Question: Given the dramatic rise in Alzheimer’s disease and the necessity of remembering our sins in order to properly confess them, what is your take on those people who haven’t been to confession in decades who now can’t remember that far back in order to make a valid confession? Do you think their souls are in mortal danger?
— Janet Cooper, San Diego, Calif.
Answer: It is the instinct of the Church to work with people at every stage of their journey and trust in God’s mercy. Even when people are comatose, the priest seeks to reach them, asking them to call to mind any sins, and to call on the Lord. A priest may even lead such a person in a brief examination of conscience on the possibility that, though unable to communicate with us, they can still hear to some extent, and in the depth of their soul God is still prompting them to repentance and faith. The priest then gives the absolution, and the person receives it to the degree that he or she can or is needful. Priests also anoint people in such conditions and, if they are near death, give the apostolic pardon. Thus the Church trusts in God’s mercy and unfailingly extends the offer of that mercy unto the very end, even to those who have clinically died, but the body still has some warmth.
If this be the case for the comatose, even more so for those who are still alert, though beset with various stages of Alzheimer’s disease. The priest will engage them to extent that he can, give the absolution and extend anointing and other blessings as seems needed and fit.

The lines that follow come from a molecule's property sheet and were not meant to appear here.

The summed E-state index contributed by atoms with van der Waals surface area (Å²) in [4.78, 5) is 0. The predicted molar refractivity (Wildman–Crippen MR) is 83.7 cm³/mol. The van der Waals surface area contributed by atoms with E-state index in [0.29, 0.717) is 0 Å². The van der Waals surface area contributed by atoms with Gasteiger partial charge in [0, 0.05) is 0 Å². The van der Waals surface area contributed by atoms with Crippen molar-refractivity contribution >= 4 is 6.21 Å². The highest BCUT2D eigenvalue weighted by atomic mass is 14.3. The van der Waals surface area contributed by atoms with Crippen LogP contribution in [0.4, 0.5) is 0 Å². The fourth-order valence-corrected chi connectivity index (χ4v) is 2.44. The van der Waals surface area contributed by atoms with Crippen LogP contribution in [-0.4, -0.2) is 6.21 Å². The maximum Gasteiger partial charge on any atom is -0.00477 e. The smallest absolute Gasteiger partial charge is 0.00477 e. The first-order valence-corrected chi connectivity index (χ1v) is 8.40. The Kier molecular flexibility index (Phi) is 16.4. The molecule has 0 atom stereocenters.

The ultimate determination of a person’s ability to fruitfully receive the sacrament belongs to God. For example, whether a person had sinfully refused to get to confession long before slipping into dementia is not something we can fully know. Neither can we always know if a person, in dementia, has experienced a change of heart and true repentance. Thus, we exhort them as far as possible and extend the sacraments, commending them to God who sees into the heart and knows a person’s final disposition.
Question: I wonder why we talk about certainty. It seems to me that certainty is a form of arrogance, since it says we have no doubt about something.
— Name, location withheld
Answer: You speak too categorically. Certitude is not necessarily absent of all misgiving or doubt. We can distinguish between different types of certitude, admitting of varying degrees of misgiving. The highest form of certitude is the certitude of faith that does not admit of error. The certitude extends to the truths of our faith as revealed by God who can neither deceive, nor be deceived. The certitude is in God, not in us.
Metaphysical certitude regards truths that are self-evidently necessary; for example, that I who am thinking must therefore exist; or, that a triangle has three sides are things about which we can have nearly absolute certainty.
Physical certitude rests on the laws of nature. Such truths are generally consistent and discoverable as laws by experience and permit us to confidently predict the future by the past. But physical certitude can occasionally give way to outside factors, which alter the outcomes.
Moral certitude involves judgments made concerning human character and conduct; for the laws of human nature are not quite universal, but subject to occasional exceptions. I can depend on others with this certitude, but realize that people sometimes disappoint, even if rarely.
Msgr. Charles Pope is the pastor of Holy Comforter-St. Cyprian in Washington, D.C., and writes for the Archdiocese of Washington, D.C., blog at blog.adw.org. Send questions to email@example.com.